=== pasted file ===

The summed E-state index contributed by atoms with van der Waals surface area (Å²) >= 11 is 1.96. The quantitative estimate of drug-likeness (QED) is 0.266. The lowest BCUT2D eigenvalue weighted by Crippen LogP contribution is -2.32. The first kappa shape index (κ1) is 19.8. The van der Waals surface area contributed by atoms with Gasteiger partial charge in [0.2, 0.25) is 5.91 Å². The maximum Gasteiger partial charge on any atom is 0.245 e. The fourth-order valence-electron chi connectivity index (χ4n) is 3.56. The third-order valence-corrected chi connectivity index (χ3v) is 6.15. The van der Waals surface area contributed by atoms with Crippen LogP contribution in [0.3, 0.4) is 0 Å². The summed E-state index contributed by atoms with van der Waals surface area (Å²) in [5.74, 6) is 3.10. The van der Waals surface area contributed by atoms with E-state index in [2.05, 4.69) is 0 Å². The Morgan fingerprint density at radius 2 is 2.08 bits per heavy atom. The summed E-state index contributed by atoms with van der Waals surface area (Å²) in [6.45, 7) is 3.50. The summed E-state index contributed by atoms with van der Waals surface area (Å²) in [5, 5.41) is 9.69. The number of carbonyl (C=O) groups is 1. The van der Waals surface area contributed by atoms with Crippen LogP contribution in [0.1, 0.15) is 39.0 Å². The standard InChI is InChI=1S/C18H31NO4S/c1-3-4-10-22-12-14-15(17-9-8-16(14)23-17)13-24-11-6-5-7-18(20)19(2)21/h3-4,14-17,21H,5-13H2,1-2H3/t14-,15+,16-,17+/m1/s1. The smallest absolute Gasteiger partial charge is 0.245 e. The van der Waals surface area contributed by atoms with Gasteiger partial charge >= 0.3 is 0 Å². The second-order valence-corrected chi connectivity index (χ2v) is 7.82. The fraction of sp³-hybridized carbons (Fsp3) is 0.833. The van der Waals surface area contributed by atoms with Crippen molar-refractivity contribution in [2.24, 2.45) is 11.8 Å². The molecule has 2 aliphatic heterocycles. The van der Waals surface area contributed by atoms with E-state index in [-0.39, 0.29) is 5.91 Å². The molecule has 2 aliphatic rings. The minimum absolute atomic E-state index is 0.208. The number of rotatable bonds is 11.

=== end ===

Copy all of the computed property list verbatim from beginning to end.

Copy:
The summed E-state index contributed by atoms with van der Waals surface area (Å²) >= 11 is 1.96. The quantitative estimate of drug-likeness (QED) is 0.266. The lowest BCUT2D eigenvalue weighted by Crippen LogP contribution is -2.32. The first kappa shape index (κ1) is 19.8. The van der Waals surface area contributed by atoms with Gasteiger partial charge in [0.2, 0.25) is 5.91 Å². The maximum Gasteiger partial charge on any atom is 0.245 e. The fourth-order valence-electron chi connectivity index (χ4n) is 3.56. The third-order valence-corrected chi connectivity index (χ3v) is 6.15. The van der Waals surface area contributed by atoms with Crippen LogP contribution in [0.3, 0.4) is 0 Å². The summed E-state index contributed by atoms with van der Waals surface area (Å²) in [5.74, 6) is 3.10. The van der Waals surface area contributed by atoms with E-state index in [2.05, 4.69) is 0 Å². The Morgan fingerprint density at radius 2 is 2.08 bits per heavy atom. The summed E-state index contributed by atoms with van der Waals surface area (Å²) in [6.45, 7) is 3.50. The summed E-state index contributed by atoms with van der Waals surface area (Å²) in [5, 5.41) is 9.69. The number of carbonyl (C=O) groups is 1. The van der Waals surface area contributed by atoms with Crippen LogP contribution in [0.1, 0.15) is 39.0 Å². The standard InChI is InChI=1S/C18H31NO4S/c1-3-4-10-22-12-14-15(17-9-8-16(14)23-17)13-24-11-6-5-7-18(20)19(2)21/h3-4,14-17,21H,5-13H2,1-2H3/t14-,15+,16-,17+/m1/s1. The smallest absolute Gasteiger partial charge is 0.245 e. The van der Waals surface area contributed by atoms with Gasteiger partial charge >= 0.3 is 0 Å². The second-order valence-corrected chi connectivity index (χ2v) is 7.82. The fraction of sp³-hybridized carbons (Fsp3) is 0.833. The van der Waals surface area contributed by atoms with Crippen molar-refractivity contribution in [2.24, 2.45) is 11.8 Å². The molecule has 2 aliphatic heterocycles. The van der Waals surface area contributed by atoms with E-state index in [-0.39, 0.29) is 5.91 Å². The molecule has 2 aliphatic rings. The minimum absolute atomic E-state index is 0.208. The number of rotatable bonds is 11.